- The client’s appetite for tax savings (many accountants are telling me that their clients are now more keen than ever to save tax)

- The client’s attitude towards the value of limited liability (in these challenging times the fear of losing their home if they stay unincorporated is greater than ever)

- The client’s attitude towards the extra hassle involved in going limited

However well they know their clients, the 97% cannot possibly know for a fact whether or not there have been changes in all of the above in the last 12 months. But given the unprecedented changes in the economy over the last year, it IS a safe bet that things won’t be exactly the same as the last time they talked to their clients about the issue. Therefore it is our professional responsibility to raise the issue and do the maths with every single unincorporated client in 2009.

Why are 97% failing to do this? Quite simply because there is not enough time in the budget.

And why is there not enough time in the budget? Quite simply because the prices accountants charge are too low.

In contrast, if you follow Ninos Pucacco’s value pricing approach above you will have the time in your budget.

So we have a clear choice.

Charge too little, kid ourselves that we provide great service, but actually let our clients down (as 97% currently seem to be admitting to doing).

Or charge more and actually give our clients great service (as currently only 3% even claim to be doing).

In the first instance we delude ourselves that we are being professional. But ICAEW ethical guidelines make it clear that we are, in fact, being unprofessional (ie in section 240.1 its says “a self interest threat to professional competence and due care is created if the fee quoted is so low that it may be difficult to perform the engagement in accordance with applicable technical and professional standards for that price”.)

In the second instance we are doing the right thing for our clients and for ourselves.

I for one know which of the two approaches represents the kind of professional I want to be.

--
Steve Pipe FCA - Author of the White Paper "The Proactive Accountant" and adviser to over 200 leading UK accounting practices.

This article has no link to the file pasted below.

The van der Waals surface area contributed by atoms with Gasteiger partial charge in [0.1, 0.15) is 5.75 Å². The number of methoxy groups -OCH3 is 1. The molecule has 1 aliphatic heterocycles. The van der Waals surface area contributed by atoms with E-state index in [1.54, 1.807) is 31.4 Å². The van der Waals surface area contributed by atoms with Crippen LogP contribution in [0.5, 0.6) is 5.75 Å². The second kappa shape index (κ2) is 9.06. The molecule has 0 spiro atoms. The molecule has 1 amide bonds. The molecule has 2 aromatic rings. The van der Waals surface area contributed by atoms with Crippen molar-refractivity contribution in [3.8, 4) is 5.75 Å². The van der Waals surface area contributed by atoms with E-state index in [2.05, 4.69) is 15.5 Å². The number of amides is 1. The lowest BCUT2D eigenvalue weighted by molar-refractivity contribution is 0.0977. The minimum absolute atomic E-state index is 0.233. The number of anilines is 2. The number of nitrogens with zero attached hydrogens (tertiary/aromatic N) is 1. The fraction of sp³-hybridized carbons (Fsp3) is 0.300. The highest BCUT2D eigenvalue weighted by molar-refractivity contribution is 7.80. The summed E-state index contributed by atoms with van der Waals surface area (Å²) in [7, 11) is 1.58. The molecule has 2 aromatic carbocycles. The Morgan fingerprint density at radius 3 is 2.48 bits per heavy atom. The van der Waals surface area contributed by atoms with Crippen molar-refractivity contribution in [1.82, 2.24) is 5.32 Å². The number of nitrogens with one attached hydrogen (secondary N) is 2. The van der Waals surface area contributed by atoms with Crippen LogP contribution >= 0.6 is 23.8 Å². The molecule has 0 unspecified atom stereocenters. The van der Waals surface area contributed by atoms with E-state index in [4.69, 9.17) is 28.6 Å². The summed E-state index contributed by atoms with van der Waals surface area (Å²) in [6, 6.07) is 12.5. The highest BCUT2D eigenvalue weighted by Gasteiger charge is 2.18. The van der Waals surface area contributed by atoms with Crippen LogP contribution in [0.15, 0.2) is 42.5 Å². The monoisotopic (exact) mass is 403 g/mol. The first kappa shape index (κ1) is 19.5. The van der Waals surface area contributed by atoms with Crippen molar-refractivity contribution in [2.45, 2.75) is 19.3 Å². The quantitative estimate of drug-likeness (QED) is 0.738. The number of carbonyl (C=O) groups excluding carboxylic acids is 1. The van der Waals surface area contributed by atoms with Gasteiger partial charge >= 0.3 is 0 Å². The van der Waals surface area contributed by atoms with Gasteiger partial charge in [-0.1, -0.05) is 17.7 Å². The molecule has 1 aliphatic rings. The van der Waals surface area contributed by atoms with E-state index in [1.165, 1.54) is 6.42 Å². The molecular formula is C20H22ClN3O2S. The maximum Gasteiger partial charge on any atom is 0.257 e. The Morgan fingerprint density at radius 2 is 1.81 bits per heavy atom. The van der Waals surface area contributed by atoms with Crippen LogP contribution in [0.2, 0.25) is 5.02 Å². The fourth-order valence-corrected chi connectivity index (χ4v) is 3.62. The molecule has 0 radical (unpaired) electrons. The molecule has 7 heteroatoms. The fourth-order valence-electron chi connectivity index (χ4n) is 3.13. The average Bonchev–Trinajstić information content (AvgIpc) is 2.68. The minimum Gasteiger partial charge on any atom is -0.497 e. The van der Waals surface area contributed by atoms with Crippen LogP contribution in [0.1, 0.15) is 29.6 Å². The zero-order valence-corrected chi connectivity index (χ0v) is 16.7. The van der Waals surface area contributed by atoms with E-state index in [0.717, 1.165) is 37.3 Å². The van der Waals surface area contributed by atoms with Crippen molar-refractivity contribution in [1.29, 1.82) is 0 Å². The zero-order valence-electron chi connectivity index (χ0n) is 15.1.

steve@avn.co.uk

Bob Harper's picture

Change the mentality not the price

Bob Harper | | Permalink

Steve - you know better than that, the real issue is being stuck using time based billing mentality.
Putting the price up to create some time doesn’t change the mindset. It probably makes it worse because it accommodates the problem rather than confronting it.

If accountants used value pricing they would have a different mentality to tax planning and mange clients more effectively as part of the project management within the price. This would probably include making sure the client’s bookkeeping was excellent so they had the time AND information to deliver maximum value within the budget.

I’m sure it won’t be long before someone sets up a “where there’s blame there’s a claim tax review service” with:

1) A free offer to review business owners tax position (including Tax Credits) in return for a percentage of the tax saved

2) To represent anyone in a claim against an accountant who has not advised properly. This could include legal and PR.

3) Recommend a new accountant

If a service was launched, would AVN firm sign up to being sent referrals from this service?

stevepipehome's picture

Help rather than crucify

stevepipehome | | Permalink

Bob - I agree, value pricing is usually the answer. After all, it is what Nino actually did - and it is also what I advocated in Facts 4-6 of my earlier post.

As for your "sue an accountant" service, I would rather help accountants get better than crucify them. I am tremendously proud to be an FCA.

--
Steve Pipe FCA - Author of the White Paper "The Proactive Accountant" and adviser to over 200 leading UK accounting practices.

steve@avn.co.uk

It is never that simple

Anonymous | | Permalink

I have no problem with charging large fees if the advice is in the clients best interest - it is their level of perceived value for money that counts.
But I just wanted to point out that capitalised goodwill is not always tax deductible in the newly incorporated entity. The larger soletraders/partnerships may well have been in existance for many years and so their goodwill (or at least a portion) would not be.
Amazing how many accountants I have seen who have treated their own practice in this way, even though it is incorrect!

mixed up thought

geoffwolf | | Permalink

Obviously goodwill created before 2002 can't be written off for tCorporation tax purposes in a non arms length scenario.

But it still provides scope for tax free draw downs until the loan account is exhausted.

There is also scope in the current CGT regime for eventual profit extraction through the sale of the shareholding in the company especially if any entrepeneurs relief is still partly available .